Opioid dependence is a serious public health issue associated with significant morbidity and mortality. Over the past few years the amount of opioid users receiving opioid maintenance treatment (OMT) has increased significantly in Norway. As a result, an increasing number of children are being prenatally exposed to long-lasting opioids such as methadone or buprenorphine. While OMT is generally recommended for pregnant opioid-dependent women, few studies have investigated the long-term development of children of women in OMT.
The overall aim of the thesis was to investigate whether children of women in OMT who have been prenatally exposed to methadone or buprenorphine are at an increased risk of developing neurocognitive and psychomotor impairments. Participating in this study was a national cohort of children born to women in OMT during the period January 2005-March 2007 (N=35) and a comparison group (N=32) of non-exposed children, all four-years-old at the time of the study. In order to measure cognitive and psychomotor functioning, several methods were used including standardized cognitive tests, eye tracking, and questionnaires.
The first paper investigated the functioning of the mirror neuron system (MNS), a complex neural circuit involved in learning and social interactions. Since MNS functioning cannot be directly measured without using invasive techniques, it was measured indirectly by measuring children’s ability to predict another person’s action goals by means of their eye movements. Results revealed that children of women in OMT made fewer proactive goal-directed eye movements than children in the comparison group, which could potentially affect their learning and social skills.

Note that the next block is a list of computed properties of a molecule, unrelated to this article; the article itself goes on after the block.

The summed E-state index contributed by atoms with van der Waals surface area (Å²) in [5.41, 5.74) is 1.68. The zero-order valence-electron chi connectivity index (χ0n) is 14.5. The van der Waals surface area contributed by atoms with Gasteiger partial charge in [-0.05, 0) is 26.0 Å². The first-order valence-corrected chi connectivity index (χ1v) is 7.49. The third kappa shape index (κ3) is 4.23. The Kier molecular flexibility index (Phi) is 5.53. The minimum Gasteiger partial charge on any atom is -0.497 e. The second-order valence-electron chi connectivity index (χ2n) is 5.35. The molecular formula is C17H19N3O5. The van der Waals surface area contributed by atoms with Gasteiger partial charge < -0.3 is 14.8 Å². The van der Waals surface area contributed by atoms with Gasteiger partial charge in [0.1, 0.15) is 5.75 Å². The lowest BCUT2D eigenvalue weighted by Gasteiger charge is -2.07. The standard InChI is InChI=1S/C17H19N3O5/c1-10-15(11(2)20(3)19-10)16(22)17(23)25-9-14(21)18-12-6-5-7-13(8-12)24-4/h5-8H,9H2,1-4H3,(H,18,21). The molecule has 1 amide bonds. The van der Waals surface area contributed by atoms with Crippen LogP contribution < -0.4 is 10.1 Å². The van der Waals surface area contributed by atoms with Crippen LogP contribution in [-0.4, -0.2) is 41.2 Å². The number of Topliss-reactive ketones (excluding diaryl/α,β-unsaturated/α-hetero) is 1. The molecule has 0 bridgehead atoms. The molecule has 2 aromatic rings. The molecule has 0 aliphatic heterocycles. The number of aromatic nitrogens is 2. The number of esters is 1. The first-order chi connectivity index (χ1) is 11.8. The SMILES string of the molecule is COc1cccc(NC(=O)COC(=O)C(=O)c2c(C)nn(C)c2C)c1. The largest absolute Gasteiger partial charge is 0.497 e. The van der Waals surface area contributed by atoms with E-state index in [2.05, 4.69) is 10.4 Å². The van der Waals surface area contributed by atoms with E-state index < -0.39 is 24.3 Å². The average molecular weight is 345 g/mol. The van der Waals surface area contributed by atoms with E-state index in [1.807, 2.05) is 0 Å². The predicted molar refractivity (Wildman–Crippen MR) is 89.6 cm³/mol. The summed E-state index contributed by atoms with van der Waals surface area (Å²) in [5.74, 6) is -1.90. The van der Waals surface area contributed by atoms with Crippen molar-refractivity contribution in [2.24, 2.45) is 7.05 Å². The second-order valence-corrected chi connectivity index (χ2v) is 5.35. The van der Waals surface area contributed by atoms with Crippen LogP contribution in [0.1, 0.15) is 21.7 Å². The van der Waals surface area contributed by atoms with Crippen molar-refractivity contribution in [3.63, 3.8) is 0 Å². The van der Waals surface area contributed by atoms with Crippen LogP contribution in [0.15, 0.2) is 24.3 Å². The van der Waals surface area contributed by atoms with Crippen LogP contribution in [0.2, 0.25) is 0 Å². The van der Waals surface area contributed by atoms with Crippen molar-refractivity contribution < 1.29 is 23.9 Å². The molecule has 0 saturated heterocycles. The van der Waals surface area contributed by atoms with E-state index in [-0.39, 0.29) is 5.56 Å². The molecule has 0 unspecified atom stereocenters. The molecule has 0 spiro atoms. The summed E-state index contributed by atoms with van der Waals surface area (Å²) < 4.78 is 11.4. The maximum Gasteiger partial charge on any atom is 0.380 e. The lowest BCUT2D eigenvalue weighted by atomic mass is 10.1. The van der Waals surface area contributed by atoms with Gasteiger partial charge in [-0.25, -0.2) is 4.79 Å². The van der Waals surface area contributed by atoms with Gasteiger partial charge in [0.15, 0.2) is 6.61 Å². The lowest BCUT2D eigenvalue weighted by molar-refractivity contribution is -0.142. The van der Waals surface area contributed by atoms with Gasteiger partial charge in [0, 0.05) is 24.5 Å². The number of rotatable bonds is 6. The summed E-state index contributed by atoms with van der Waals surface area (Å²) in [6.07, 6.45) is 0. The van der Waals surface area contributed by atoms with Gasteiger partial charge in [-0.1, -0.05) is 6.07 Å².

The second paper examined executive function (EF), which can be characterized as a group of higher cognitive processes responsible for purposeful, goal-directed, problem-solving behavior. EF was measured with a battery of neuropsychological tests as well as a questionnaire (BRIEF-P) filled out by the child’s parent. Children of women in OMT scored significantly lower than the comparison group on all administered tasks of EF and experienced more EF problems in everyday activities.
The third paper measured visual selective attention, the ability to direct visual attention away from irrelevant sources and towards relevant sources of information, using a spatial negative priming (SNP) paradigm. Results revealed that prenatally exposed children had a smaller SNP effect, longer saccade latencies, and more attention problems. In addition, it was found that
NAS and marijuana exposure significantly predicted saccade latency. These results are noteworthy as deficits in visual selective attention may negatively affect recognition, goal-directed behavior, memory, and perceptual awareness, which are crucial for learning.
Together, the three studies presented in the dissertation demonstrate that children of women in OMT are at an increased risk of experiencing difficulties in neurocognitive functioning. Children of women in OMT should therefore be closely monitored, not only at birth and during the neonatal period, but also throughout childhood.